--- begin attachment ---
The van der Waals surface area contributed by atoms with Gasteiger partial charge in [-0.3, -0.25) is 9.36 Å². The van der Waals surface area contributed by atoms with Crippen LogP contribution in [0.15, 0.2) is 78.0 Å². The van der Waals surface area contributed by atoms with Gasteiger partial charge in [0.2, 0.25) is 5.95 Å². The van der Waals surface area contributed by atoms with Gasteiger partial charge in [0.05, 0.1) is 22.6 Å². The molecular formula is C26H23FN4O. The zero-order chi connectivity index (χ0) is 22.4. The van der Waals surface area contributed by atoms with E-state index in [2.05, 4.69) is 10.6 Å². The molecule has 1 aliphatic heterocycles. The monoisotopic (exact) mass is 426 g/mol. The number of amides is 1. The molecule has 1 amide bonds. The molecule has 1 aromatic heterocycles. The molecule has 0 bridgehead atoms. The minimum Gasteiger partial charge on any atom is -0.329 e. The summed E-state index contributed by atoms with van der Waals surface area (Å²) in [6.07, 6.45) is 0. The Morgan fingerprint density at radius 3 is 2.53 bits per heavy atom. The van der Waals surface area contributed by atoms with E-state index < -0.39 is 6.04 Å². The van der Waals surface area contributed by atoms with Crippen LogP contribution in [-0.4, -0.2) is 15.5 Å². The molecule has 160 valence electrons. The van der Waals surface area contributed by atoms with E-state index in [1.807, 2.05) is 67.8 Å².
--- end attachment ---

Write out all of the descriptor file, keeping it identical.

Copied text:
The van der Waals surface area contributed by atoms with Gasteiger partial charge in [-0.3, -0.25) is 9.36 Å². The van der Waals surface area contributed by atoms with Crippen LogP contribution in [0.15, 0.2) is 78.0 Å². The van der Waals surface area contributed by atoms with Gasteiger partial charge in [0.2, 0.25) is 5.95 Å². The van der Waals surface area contributed by atoms with Gasteiger partial charge in [0.05, 0.1) is 22.6 Å². The molecular formula is C26H23FN4O. The zero-order chi connectivity index (χ0) is 22.4. The van der Waals surface area contributed by atoms with E-state index in [2.05, 4.69) is 10.6 Å². The molecule has 1 aliphatic heterocycles. The monoisotopic (exact) mass is 426 g/mol. The number of amides is 1. The molecule has 1 amide bonds. The molecule has 1 aromatic heterocycles. The molecule has 0 bridgehead atoms. The minimum Gasteiger partial charge on any atom is -0.329 e. The summed E-state index contributed by atoms with van der Waals surface area (Å²) in [6.07, 6.45) is 0. The Morgan fingerprint density at radius 3 is 2.53 bits per heavy atom. The van der Waals surface area contributed by atoms with E-state index < -0.39 is 6.04 Å². The van der Waals surface area contributed by atoms with Crippen LogP contribution in [-0.4, -0.2) is 15.5 Å². The molecule has 160 valence electrons. The van der Waals surface area contributed by atoms with E-state index in [1.807, 2.05) is 67.8 Å².